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Having help live for multiple previous versions of your software

I have come across some cases where I owned a software and was happy with it. This meant that unless pushed to the limit, I was not really interested in buying a newer version of the software, and even though there were several mails and offers that came to me for newer versions of the software, I did not bite the bullet. It is another matter that in the end, there was a dependency that caused me to update my version. I bought a new laptop running Windows 7 and when I tried to install the software on this machine, I ran into some errors. When I looked on the internet for some solutions to these problems, I learned that others had the same problems and there were no solutions. A couple of people had posted some solutions, all of which had the same answer – buy the latest version of the software. I finally bit the bullet and bought the software, but was not very happy even though the cost of the software was low, low enough that it would not have broken the bank.
However, my post relates to problems before I moved onto a new laptop. Like any other software, the product had long since discontinued packaging a bound help file with the software in the box, instead when you clicked on the help, you found that it would launch your browser and load internet based help. Now, with almost everybody connected to the internet all the time, having your help available on the internet is not a problem to users, and to tell the truth, when you have a problem, would you have tried to consult the physical help manual (if you could locate where you had kept the bound manual) or would you have just put your query onto the internet and found the solution. The solution that you could have found could have come off the help site or from some other forum where a user already had a solution for the query from somebody who had the same problem as you.
Once when I had a problem in a certain workflow, I went to the site of the company and from there to the product and navigated to the online help. When I started reading, the workflow described in the help document did not seem to be the same as in my product, and left me confused. And then I saw a small tip at the bottom which mentioned the version of the product for which this help was based, and this was the latest version while I have a version that was atleast 2 cycles back. Fine, it makes sense for the company to have the default help for the latest version available to users, but what about those users who have older versions ? They paid for the product and the help is an integral part of the product, and so there should be a way for me to access the help. I did a query on the internet for the older version of the help, and as expected, a number of people having older versions had the same issue and had asked the same question. Apparently, it turned out that the company wanted to encourage people to upgrade to the latest version, and hence the help for the older versions was not easily accessible from the product site, it required something like 3 additional clicks to be able to access this help.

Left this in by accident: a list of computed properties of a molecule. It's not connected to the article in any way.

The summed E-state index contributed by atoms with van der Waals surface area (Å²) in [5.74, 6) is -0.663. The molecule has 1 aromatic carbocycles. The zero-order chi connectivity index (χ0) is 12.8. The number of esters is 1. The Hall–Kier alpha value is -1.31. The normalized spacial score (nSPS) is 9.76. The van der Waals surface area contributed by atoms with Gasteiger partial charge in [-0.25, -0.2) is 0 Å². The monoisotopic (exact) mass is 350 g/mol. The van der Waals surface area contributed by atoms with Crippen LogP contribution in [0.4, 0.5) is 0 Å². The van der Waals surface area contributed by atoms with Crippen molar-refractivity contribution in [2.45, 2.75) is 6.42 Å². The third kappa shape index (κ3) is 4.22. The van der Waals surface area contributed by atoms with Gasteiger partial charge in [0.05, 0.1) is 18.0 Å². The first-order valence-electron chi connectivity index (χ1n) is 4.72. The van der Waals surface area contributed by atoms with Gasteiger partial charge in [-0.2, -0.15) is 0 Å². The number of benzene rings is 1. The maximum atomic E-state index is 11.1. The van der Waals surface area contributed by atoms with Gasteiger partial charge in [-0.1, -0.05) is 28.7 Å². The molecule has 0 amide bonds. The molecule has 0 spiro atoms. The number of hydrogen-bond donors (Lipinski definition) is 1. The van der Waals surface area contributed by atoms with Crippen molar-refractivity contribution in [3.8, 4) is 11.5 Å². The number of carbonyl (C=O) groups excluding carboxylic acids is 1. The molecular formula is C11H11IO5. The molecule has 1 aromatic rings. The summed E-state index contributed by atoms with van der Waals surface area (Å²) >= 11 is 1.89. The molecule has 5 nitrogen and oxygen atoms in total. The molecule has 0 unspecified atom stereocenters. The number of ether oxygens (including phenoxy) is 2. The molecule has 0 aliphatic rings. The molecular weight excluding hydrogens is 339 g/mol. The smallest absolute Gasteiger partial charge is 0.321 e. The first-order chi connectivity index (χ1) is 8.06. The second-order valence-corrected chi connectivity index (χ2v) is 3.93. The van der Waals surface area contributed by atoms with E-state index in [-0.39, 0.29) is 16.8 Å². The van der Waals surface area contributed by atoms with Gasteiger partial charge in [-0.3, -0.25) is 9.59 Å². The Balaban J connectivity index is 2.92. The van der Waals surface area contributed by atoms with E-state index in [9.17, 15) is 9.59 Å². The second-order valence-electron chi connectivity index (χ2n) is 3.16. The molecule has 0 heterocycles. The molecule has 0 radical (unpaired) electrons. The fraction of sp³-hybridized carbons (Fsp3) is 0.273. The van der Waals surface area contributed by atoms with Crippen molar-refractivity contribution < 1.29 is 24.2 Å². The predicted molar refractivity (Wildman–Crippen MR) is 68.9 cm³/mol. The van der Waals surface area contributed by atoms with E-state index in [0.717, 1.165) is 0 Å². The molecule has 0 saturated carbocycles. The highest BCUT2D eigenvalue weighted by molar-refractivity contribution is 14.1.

Of course, thanks to the marvels of user forums, somebody had posted the exact link of older help versions, and that is what I clicked. However, this interaction left me very dis-satisfied, and apparently many others. From this, it seemed to me that not having an easy way for paying users to access the relevant help version in way encouraged people to upgrade to the latest version; in fact, it seemed to indicate that the company cared more for money than user comfort (well, most corporations do, but they hide this feeling). It would have been far more encouraging for the reputation and brand of the company to have older versions of help available online in an easy access way so that users do not feel any discomfort.

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